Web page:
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Semester 1 - Dual-Delivery
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Knowledge of genome structures from various organisms and the rapid development of technologies that exploit such information are having a big impact in biology, medicine and biotechnology. This subject describes the structure and expression of genomes in higher organisms and provides an understanding of the technologies used to analyse and manipulate genes. Students will learn how the modification of genes in cells and whole organisms can be used to discover gene function or to modify phenotype. The structure of eukaryotic chromosomes is presented to demonstrate how genetic material is replicated and how transcription of RNA is controlled. We illustrate how pathways that regulate RNA and protein are integrated to control cell metabolism and cell fate. The content will cover the bioinformatic techniques used to interpret and extend genomic information. The approaches of functional genomics to the study of specific human diseases will be discussed to illustrate the application of molecular biology to the study of human biology and health.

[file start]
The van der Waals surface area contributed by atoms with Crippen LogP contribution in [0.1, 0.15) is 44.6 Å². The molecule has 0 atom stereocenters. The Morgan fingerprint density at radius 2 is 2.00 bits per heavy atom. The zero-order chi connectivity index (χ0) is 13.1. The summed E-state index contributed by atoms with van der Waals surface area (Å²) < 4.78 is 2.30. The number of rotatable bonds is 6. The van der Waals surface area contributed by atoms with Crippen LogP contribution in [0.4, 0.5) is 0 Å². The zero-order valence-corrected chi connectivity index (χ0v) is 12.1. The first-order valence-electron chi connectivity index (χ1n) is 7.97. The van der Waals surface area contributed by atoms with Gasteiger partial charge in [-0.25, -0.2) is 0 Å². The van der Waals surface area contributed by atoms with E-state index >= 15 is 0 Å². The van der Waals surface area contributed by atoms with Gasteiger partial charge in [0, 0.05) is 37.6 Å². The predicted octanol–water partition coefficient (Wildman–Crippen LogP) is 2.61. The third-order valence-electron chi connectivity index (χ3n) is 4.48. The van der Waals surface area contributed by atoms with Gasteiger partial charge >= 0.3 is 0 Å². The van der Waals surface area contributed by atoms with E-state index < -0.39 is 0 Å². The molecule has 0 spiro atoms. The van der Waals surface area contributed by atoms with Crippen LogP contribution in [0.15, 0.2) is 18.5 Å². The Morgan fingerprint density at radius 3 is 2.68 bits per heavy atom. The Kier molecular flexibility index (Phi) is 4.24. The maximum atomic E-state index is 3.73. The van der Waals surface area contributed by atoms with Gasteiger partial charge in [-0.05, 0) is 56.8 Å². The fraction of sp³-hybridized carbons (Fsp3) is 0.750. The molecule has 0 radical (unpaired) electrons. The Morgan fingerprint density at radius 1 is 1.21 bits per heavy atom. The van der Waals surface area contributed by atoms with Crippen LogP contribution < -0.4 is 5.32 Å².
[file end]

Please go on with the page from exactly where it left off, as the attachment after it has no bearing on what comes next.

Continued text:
Intended learning outcomes
By the end of the subject, the student should be able to:
- Explain current concepts concerning the molecular bases of genome structure and the regulation of gene expression in eukaryotic organisms (yeast, animals and plants)
- Discuss the role of genome structure and regulatory networks in controlling metabolic and developmental pathways
- Describe the role of signalling pathways to convey information between and within cells to regulate gene function
- Explain the theory behind recombinant DNA technology and how it is applied in biomedicine and biotechnology
- Compare and analyse genome sequences using bioinformatic techniques
- Devise experimental approaches to probe molecular and cellular function using recombinant DNA techniques and genetic manipulation of cell lines and whole organisms
- Describe how functional genomics can be applied to the study of human diseases.
- Critically analyse current scientific literature concerning genomic and bioinformatics.
On completion of this subject, students should have developed the following generic skills:
- the ability to interpret scientific literature and interpret data from electronic databases.
- the capacity to integrate knowledge across disciplines.
- the ability to comprehend a question, evaluate the relevant information and communicate an answer.
Last updated: 11 February 2021